While a Laferrari definitely needs no introduction, you (like myself) will probably never have heard about the G-Patton. Hence a little introduction that is not an end in itself but will prove relevant for the review. So please bear with me and take note.
If you have never heard about the G-Patton, you are most likely not Chinese, as ”G-Patton” is a branding exclusively for the Chinese market where it is named after a very popular movie on the WWII US general. It was launched there with the general´s grandson quoting his famous words “Lead me, follow me, or get out of my way” and the vehicle is appropriately named after him in that it certainly conveys the latter part of this quotation clearly enough. Of course, you may have guessed that, with this name, initially it was not a Chinese product either, but imports from the US, where US Specialty Vehicles (USSV) is producing it as the Rhino GX, another appropriate name for this steel pachyderm. To be precise, it´s more of a conversion process than from-scratch-manufacturing, in that they take a Ford F-450 plus a Ford V10 gas or V8 diesel engine and basically put different steel body-panels, suspension and wheels on it to convert it from a heavy-duty truck into a giant SUV that purposefully resembles an armoured personnel carrier only offered in three colours befitting different war theatres: desert sand, tactical green and this stealth black.
But despite the looks and very much unlike its archetype this clone is not armoured at all. You will, however, easily see how USSV has taken design cues from the Knight XV, which in return is a fully armoured luxury civilian version of the Gurkha LAPV, or its unarmoured twin, the Evade, both by Conquest Vehicles, Canada. Since 2018, though, the Chinese and USSV seem to go separate ways, with the G-Patton starting to differ from the Rhino and USSV being very tight-lipped about it.
Phew, thanks again for your patience. Now, how is all of that relevant for this model? First things first, it says a lot about the hobby today what is being made as a model and what isn´t. Chinese model manufacturers self-confidently put into production models and specifications for a Chinese market, not necessarily something that would have been an American or European choice. That´s why Kengfai neither makes a Knight XV nor a USSV Rhino GX, but a G-Patton. And we in the rest of the world can take it or leave it, can bless ourselves lucky to get it, as simple as that (many contemporary every-day-cars, e.g. my Ford Mondeo, my old VW Santana, the Rover 75/MG ZT/ MG-7 after the brand had been sold to China by the British, etc. – all these would never have been made if they weren´t popular in China). With the G-Patton it is not only a matter of mere rebranding either. In fact, our model reveals G-Patton´s entire lineage.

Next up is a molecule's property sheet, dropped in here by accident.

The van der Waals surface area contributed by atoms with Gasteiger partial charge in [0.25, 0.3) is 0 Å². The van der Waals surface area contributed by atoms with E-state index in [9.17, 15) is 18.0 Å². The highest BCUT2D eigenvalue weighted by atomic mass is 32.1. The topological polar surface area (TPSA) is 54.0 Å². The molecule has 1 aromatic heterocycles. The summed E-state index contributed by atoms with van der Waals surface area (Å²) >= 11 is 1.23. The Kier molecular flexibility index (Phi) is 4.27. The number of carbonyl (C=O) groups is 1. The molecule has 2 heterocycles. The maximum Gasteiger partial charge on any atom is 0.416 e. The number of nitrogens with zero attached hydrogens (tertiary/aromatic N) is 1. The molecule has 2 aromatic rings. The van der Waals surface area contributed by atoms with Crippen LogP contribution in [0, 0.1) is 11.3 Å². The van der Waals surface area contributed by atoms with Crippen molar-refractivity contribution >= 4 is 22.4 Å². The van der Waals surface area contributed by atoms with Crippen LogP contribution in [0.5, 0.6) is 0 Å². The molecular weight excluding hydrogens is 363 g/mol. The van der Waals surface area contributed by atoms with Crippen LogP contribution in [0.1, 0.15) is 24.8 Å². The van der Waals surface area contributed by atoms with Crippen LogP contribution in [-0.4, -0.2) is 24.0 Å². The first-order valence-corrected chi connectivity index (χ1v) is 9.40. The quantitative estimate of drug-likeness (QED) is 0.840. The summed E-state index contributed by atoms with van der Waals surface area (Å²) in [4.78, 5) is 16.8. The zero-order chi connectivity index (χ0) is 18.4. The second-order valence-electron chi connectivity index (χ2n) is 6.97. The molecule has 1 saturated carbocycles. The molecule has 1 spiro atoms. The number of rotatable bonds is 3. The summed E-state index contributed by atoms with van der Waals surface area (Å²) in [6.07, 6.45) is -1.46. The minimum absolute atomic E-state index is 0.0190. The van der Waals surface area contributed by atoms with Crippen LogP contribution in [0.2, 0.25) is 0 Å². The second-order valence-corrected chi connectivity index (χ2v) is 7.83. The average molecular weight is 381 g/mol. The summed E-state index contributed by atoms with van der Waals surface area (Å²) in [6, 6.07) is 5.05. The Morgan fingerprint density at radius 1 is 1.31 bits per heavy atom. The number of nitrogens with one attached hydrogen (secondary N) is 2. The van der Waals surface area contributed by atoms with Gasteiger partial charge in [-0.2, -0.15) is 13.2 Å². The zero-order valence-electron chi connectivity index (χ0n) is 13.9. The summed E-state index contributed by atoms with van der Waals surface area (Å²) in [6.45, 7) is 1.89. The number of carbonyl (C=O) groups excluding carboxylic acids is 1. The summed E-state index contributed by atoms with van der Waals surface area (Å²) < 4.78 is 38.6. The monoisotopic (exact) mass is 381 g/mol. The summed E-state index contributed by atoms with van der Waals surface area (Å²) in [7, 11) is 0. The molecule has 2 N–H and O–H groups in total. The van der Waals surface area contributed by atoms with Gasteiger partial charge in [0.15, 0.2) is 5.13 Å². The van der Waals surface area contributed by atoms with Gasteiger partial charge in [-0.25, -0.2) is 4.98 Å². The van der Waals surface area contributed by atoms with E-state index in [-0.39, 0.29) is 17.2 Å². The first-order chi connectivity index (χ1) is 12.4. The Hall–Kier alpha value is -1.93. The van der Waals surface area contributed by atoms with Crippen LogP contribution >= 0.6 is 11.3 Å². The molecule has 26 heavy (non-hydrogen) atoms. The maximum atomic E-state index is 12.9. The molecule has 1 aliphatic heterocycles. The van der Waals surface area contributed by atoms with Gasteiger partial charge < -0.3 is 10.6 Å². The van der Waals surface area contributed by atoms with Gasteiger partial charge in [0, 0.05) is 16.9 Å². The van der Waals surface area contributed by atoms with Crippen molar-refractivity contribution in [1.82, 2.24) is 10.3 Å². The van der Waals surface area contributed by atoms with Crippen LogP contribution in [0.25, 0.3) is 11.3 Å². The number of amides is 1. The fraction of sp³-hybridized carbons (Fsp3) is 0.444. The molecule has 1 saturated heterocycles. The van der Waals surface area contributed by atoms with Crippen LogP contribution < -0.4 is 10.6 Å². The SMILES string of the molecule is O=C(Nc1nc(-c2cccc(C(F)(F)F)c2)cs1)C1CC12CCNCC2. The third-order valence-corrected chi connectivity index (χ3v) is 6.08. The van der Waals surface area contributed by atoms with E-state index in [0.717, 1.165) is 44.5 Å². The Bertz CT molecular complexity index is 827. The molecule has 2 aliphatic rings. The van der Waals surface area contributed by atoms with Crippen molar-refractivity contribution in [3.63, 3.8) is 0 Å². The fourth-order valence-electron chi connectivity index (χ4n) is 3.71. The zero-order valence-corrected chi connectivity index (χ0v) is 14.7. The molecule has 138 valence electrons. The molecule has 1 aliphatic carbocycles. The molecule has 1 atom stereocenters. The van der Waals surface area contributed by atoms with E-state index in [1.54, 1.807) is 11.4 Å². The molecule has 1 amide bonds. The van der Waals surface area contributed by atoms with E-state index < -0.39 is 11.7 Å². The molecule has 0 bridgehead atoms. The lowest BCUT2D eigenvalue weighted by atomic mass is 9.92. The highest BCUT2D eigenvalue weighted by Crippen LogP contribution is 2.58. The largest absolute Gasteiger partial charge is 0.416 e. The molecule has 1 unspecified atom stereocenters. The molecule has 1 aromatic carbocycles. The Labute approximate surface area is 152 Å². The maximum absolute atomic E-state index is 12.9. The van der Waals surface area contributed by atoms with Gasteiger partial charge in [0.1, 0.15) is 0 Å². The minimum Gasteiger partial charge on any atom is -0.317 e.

KengFai´s model arrived extremely well protected from Carloverdiecast for exactly the just “north of 200$” for which this site announced it (but is sold out there and has risen in price elsewhere since). The matt black paint is applied evenly, but somehow mine shows colour differences, whitish spots and clouds, some of which could result from the model being handled without gloves, which you should never ever do with any matt paint models. The model has very detailed replicas of the 2017 Ford F 450 headlights, thus showing its origins. The SUV features four nicely detailed additional rectangular led spotlights and to white position lights on the front roof.
Comparing the model with a Chinese 2018 leaflet of the G-Patton shows that the USSV prancing rhino badges have meanwhile given way to the Chinese brand´s star, e.g. on the front photo-edged grille of the model. Further differing from the USSV, the triangular front bumper corners with inset fog lights are more reminiscent of the Ford Raptor´s design, bearing a G-Patton presentation number plate instead of the G-Patton GX name that was closer to USSV´s own Rhino GX nomenclature on the Chinese 2018 brochure. The rugged wheel-arches are not really an add-on screwed to the body but moulded in one piece with the rest of the diecast body, which contributes to the heft of the vehicle being translated into real weight, 4lb (2000gr) to be precise. The nuts or bolts carefully coloured in shiny silver convey the effect, though. The heavy-duty and fully branded offroad-tires are on detailed black rims whose centre displays the Patton´s US Army style single star, while in the US it has an USSV badge. As usual with Chinese market models, little attention has been given to the brakes.